B.C.'s oldest ever high-school grad collects her diploma at age 92
Joan Deebank graduates in Nanaimo nearly 80 years after dropping out of school in Depression-era England
Joan Deebank has done many things in her 92 years.
But she never finished high school — not until a few days ago.
Deebank walked across the stage to receive her diploma in Nanaimo on Tuesday, becoming the oldest person on record to graduate high school in B.C.
"I stood there and I thought, 'My God, this is not happening to me,'" Deebank said over the phone from her Nanaimo home.
"I was over the moon ... I never thought the day would ever come."
Left school at 13
Deebank dreamed of going back to school ever since her father told her to drop out when she was 13.
Born in Hastings, England, she grew up in the midst of the Great Depression, and it was time to get a job.
She chose to work as a maid. Every Friday, her mother would stand on the porch at the end of the day to collect her daughter's earnings.
The routine lasted two years before Deebank quit.
"I thought, 'I'm not staying here.' And I joined the army," she said.
Then 16, Deebank lied about her age to join the British army as the Second World War raged.
She volunteered to bring tea and coffee to soldiers "on the guns," balancing a tray around the men as they fired. She'd unclip mugs from their belts, pour the drinks and place the cups at the soldiers' feet.
"She actually has hearing loss because of the guns, but she wasn't going to let the guys not have their hot drinks," said Deebank's daughter, Sonia Lightfoot.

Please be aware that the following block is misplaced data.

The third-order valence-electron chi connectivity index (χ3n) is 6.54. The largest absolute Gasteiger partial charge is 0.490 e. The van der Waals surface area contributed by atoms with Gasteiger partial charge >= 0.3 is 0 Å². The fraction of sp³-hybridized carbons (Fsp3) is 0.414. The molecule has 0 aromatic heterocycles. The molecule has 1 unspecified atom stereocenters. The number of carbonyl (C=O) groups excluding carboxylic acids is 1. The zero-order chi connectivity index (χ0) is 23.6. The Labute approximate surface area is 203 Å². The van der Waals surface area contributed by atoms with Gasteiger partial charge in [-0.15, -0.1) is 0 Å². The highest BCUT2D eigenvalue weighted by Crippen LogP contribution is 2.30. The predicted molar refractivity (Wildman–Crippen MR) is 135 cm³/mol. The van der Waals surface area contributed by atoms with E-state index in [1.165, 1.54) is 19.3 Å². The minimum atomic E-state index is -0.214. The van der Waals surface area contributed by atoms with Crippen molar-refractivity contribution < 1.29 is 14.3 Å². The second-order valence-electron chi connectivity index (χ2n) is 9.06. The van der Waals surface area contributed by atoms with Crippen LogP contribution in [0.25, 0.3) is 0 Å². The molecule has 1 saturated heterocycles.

Marriage and children
Deebank went on to marry a soldier and have four children. They immigrated to Ontario in 1959 and eventually moved to Vancouver Island.
Between motherhood and two jobs, Deebank never found the time to go back to school.
She kept her mind sharp reading magazines on science, archeology, biology and art. The late Stephen Hawking was — and still is — a favourite.
Sometimes, as she got older, she would sit with the material and cry.
"She would have tears rolling down, mourning the loss of her education," her daughter said.
Last November, Lightfoot reached out to Island ConnectEd, a distributed learning school on Vancouver Island.
Deebank enrolled in B.C.'s "Adult Dogwood" program, which is tailored to older students who want to earn their high school diploma.
Island ConnectEd teachers designed her curriculum and gave assignments to Lightfoot, who broke them down into manageable chunks.
They'd work on projects together until Deebank was tired, then pick it up again another day.
They kept at it until Deebank finished this spring.
The 92-year-old walked the stage with her class on Tuesday, collecting her diploma to a standing ovation.
"I couldn't have been more proud," Lightfoot said.
"To see her just full of light and life, to see that joy on her face ... that was why I went down this road with her."
Lightfoot said her mom went back to school so others might be spurred to go back, too.
"She says, over and over again, she hopes to inspire people — young and old — to go to school," she said.
And, Lightfoot added, Deebank wanted to stick it to her father.
"Oh my God, he wouldn't believe it," Deebank said with a hint of mischief.
"When I'm in bed at night, I look up to heaven and I say, 'See, Dad, I did it.'"